Before I get into it you should know that when I talk about a pantry I am not referring to a place. To me, a pantry is a store of food and household items. It doesn't matter where it is kept. You do not need a large ceiling-to-floor cupboard or a walk in closet. Hide it in the laundry room or under the beds if that is where you have the space. Your pantry can be hidden throughout your entire house.
To create a pantry, you need to know what foods you cook with and the average price of those foods. It also helps to be aware of the sale cycle in your area. If you normally pay attention to prices and you are pretty good at remembering them, you probably already know that item sales go in cycles of about three months. If you're not really paying attention to prices, you may want to keep track of them in a book for awhile. It is hard to spot a deal if you do not know the every day price.
When an item goes on sale, that's the time to buy it. How much you buy depends on the savings offered, your budget, the expiration date, and how much you use. Always check the expiration and best before dates. Items will often go on sale as they reach their recommended shelf life. Your goal is to buy enough to last until the next sale or even more if you can.
There are a number of reasons a stocked pantry is beneficial. With a stocked pantry, you have more options for meals. You are ready if you get unexpected company. You are prepared for bad weather and poor travelling conditions. It saves money because you are buying items at a lower price. And the larger your pantry, the less you have to buy as prices increase (we know they won't be going down). You're not going to wake up one day and decide to stop eating, so why wouldn't you want to make your grocery money go as far as it can?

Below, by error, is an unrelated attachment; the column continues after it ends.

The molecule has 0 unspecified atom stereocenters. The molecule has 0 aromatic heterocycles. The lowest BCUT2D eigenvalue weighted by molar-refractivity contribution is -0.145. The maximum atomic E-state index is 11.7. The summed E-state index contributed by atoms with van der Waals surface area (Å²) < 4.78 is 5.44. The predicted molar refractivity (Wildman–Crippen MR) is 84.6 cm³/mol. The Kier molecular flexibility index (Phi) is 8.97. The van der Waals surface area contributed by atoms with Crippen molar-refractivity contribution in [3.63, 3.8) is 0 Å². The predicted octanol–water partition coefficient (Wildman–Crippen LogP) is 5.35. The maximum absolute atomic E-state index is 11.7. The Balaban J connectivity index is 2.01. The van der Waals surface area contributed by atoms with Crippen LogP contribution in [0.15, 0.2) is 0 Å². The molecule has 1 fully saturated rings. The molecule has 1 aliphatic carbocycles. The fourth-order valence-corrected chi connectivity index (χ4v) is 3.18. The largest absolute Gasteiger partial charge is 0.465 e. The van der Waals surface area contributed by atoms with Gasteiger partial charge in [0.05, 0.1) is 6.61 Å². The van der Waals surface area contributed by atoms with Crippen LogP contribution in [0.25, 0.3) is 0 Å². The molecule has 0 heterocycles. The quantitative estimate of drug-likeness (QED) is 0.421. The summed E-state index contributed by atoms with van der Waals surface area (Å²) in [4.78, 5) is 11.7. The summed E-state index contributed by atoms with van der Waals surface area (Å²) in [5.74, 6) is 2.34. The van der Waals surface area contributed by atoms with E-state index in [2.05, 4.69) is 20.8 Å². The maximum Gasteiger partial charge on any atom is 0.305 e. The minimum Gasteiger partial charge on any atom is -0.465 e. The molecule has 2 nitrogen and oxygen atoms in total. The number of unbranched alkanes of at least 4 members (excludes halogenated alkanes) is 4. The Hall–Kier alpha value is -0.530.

If you are on a tight budget, start with one or two items and work your way up to a full pantry. Eventually you will be able to buy most of your items on sale and shop from your pantry for your menu. This is the ultimate goal.
Use this method in combination with flyer sales and coupons to make your dollar stretch a little more. When you get to the point where you can shop sales only (mostly), you can stock even more as a hedge against inflation. Be sure to rotate your stock and watch the expiration dates.
I found the easiest way to make my master shopping list was to write out the meals we eat on a regular basis and then list the ingredients for those meals. I refer back to the meal list for menu planning and when I make my shopping list. My meal list does not include the meals made once a year or meals I plan to make someday. Only the tried and true meals are included in this list.
Your mission (should you choose to accept it) is to make a list of all the meals you normally make. Roasts, casseroles, meat and potatoes, rice dishes, pasta, stews, soups, stir fry dishes, sandwiches and more. If it is a meal at your house, include it on the list. If you already have a list of backup meals, use the same page and add to it. Don't worry about categories or themes. Keep the list out on your table or somewhere accessible because you will continue to think of meals to add to the list long after you think you have them all (if you're like me anyway).
Tomorrow I'm going to share some secrets about purchasing food. Not all of them will apply to everyone but I bet there's one or two that you can use.
See the whole series:
Menus and Meals
Locally Grown and Special Deals
Let's Plan Supper!
Breakfast and Lunch
Snackin and Munchin
Meal Plans: Putting It All Together (free printables)
Shopping and Prepping